El Al’s troubled labor relations now threaten its prospects for obtaining a desperately-needed loan package, CEO Gonen Usishkin told the company’s workers in a letter sent on Tuesday.
“The threshold condition for obtaining a bank loan with a state guarantee is the signing of a labor agreement. Without a loan, El Al will not be able to stay in existence,” Usishkin wrote, according to Globes.
Referring to a meeting of management and the Histadrut that was violently disrupted over layoff issues on Monday, he said, “We understand that these are difficult, painful times, but we will not allow violence. El Al’s people are under great pressure because of the complicated situation in which the company finds itself.”
According to reports, union representatives broke into the meeting and threw chairs, spilled coffee in protest against the proceedings. The Histadrut subsequently suspended the union leadership for its conduct.
The meeting was held to discuss a proposed cut to pilots’ pay, which is expected to be about 40 percent (partly because of the expected low level of aviation activity in the next few years).
In a video clip, Avi Edri, chairman of the Transport Workers Union in the Histadrut, said, “The pilots’ committee that everyone is trying to incite against is supposed to give $110 million of the pilots’ compensation as a contribution to annual cost savings. Almost 50% of the cost savings that the company is meant to undertake is coming from the pilots. El Al’s workers, led by the head of the workers’ committee, simply broke up the meeting, behaved violently, broke tables, and simply caused chaos in the room. The union cannot overlook the incident. In the light of behavior that cannot lead anywhere we have decided to disband the committee, to take matters into our hands, and to conduct negotiations with workers’ representatives who show responsibility.”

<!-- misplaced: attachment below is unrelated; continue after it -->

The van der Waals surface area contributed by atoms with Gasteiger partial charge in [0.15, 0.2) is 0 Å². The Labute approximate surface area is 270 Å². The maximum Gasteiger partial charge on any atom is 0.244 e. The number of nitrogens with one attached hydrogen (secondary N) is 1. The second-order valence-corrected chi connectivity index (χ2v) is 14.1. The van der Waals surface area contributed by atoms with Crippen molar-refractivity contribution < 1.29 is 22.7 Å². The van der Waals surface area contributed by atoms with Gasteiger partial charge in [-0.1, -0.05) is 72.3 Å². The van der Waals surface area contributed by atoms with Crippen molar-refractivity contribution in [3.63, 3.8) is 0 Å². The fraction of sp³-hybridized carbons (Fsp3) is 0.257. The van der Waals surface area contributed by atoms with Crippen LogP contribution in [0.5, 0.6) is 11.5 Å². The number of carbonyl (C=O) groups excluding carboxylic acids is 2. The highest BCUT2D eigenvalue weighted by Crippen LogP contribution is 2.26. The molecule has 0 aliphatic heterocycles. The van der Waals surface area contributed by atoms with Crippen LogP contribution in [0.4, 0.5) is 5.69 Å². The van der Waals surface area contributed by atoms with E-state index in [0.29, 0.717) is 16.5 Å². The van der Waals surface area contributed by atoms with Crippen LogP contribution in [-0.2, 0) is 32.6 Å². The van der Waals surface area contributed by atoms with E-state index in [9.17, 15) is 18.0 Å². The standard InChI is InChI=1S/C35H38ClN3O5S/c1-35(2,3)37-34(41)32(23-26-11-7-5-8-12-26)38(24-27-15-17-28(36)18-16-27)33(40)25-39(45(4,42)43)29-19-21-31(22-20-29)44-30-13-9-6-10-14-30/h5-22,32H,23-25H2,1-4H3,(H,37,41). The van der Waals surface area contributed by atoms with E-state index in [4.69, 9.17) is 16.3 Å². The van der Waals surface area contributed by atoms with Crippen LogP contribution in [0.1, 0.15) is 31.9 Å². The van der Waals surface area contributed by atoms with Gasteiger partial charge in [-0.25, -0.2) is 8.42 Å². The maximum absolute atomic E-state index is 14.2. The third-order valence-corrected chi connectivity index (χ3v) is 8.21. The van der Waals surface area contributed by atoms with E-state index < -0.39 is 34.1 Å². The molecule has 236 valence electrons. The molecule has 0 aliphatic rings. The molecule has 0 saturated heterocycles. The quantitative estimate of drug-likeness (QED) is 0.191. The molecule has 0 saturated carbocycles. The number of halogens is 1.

Seeking to set the record straight, Usishkin noted that “Contrary to the reports that have been spread abroad, the number of pilots active during the coronavirus crisis is much lower than 50%. It ranges between 20% and 40%, in accordance with the level of activity and the need to operate all the flights.”
He added that El Al is in seeking ways to bring employees back from unpaid leave. El Al recently stated that the workers on unpaid leave, about 90% of its total workforce, would remain so until the end of June.
Meanwhile, compounding the airlines’ woes, the Airports Authority has demanded that El Al pay back tens of millions in fees it owes for office space and parking for its planes at Ben Gurion Airport over the past three months, according to Ynet on Tuesday.
The Airports Authority, also suffering financially from the coronavirus crisis, needs the funds to replenish its dwindling cash reserves, the report said.